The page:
Miller noted that individuals, whether elected officials or government employees, seem to transform when they become part of the government. And those who are part of the government have a different interest than the public does.

“They’re increasingly trying to define transparency as not the government being transparent to you but you being transparent to the government and you being accountable to the government instead of the government being accountable to you,” Miller said.

But not every government entity puts up unnecessary roadblocks. “It just comes down to what the attitude of the office is,” according to Gray. She specifically cited the City of Henderson as being exceptionally responsive to requests for information.

“It’s really run the gamut,” Davis said of agencies’ responses to his annual requests for salary information made every January. “Some agencies will get me the data that week, some will go into May before they respond.”

Despite advances in database technology that allow users to access millions of records with a few mouse clicks, government entities in Nevada don’t seem to have adopted systems with the ease of providing information to citizens in mind.

“Entities don’t store records in a way that makes them readily available,” according to Gray.

Miller offered, “Some these computer systems were installed, I would argue, in violation of Public Records Laws.”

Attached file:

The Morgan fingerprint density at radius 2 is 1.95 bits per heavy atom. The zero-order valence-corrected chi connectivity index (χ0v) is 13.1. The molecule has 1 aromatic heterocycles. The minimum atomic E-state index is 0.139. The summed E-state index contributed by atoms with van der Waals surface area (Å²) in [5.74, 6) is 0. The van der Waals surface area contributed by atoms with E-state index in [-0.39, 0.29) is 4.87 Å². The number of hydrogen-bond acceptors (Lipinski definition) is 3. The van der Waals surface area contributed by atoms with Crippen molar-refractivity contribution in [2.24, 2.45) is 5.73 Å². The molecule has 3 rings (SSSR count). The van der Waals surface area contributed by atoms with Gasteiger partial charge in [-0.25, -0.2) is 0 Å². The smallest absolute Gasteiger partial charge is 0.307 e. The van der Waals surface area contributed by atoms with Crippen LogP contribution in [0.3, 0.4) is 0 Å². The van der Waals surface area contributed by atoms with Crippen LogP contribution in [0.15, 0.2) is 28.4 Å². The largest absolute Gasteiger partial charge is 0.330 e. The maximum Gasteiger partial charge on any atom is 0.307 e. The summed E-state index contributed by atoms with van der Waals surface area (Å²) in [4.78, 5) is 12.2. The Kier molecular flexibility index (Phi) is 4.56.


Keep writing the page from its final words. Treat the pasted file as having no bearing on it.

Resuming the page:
If it’s this difficult for seasoned investigative journalists who know the law, know their rights and know the government’s responsibilities, how difficult is it for a citizen journalist who doesn’t do this all the time?

Gray related the story of the time she made an oral request for information at a Clark County School Board meeting in response to an event at the meeting. She was told she would have to submit the request in writing. But the NPRA specifically states that requests for information do not have to be made in writing.

She was able to speak with the board’s attorney after the meeting and to cite the section of the law requiring entities to respond to oral requests. But a citizen who is not as familiar with the law would have left that meeting with the impression that requests must be made in writing.

Davis termed it “tough” and “intimidating” for people “not familiar with the lay of the land.”

The entities don’t make it easy even to find out where and how to find information the public is legally entitled to. “You really have to search the websites to find where to send your request,” Gray said. None of the government entities “really informs the public” how to access public information.

What should a citizen journalist do to get public information?

“Keep annoying them and eventually they relent,” Davis said.

“You know the statute and you don’t forget and you’re Johnny-on-the-spot with reminders,” directed Miller. “Don’t go away,” he added.

“Don’t let things languish,” Davis counseled. “Give them five days and be right back in their Inbox.”

“Nevada statute allows you to walk in and ask for a record. So show up. And show up and show up,” Gray advised.

Michael Chamberlain

Michael Chamberlain is the Editor of Watchdog Wire - Nevada. Please contact him at Nevada@watchdogwire.com for story ideas or to get involved in citizen journalism in Nevada. Follow Michael on Twitter: @michaelpchamber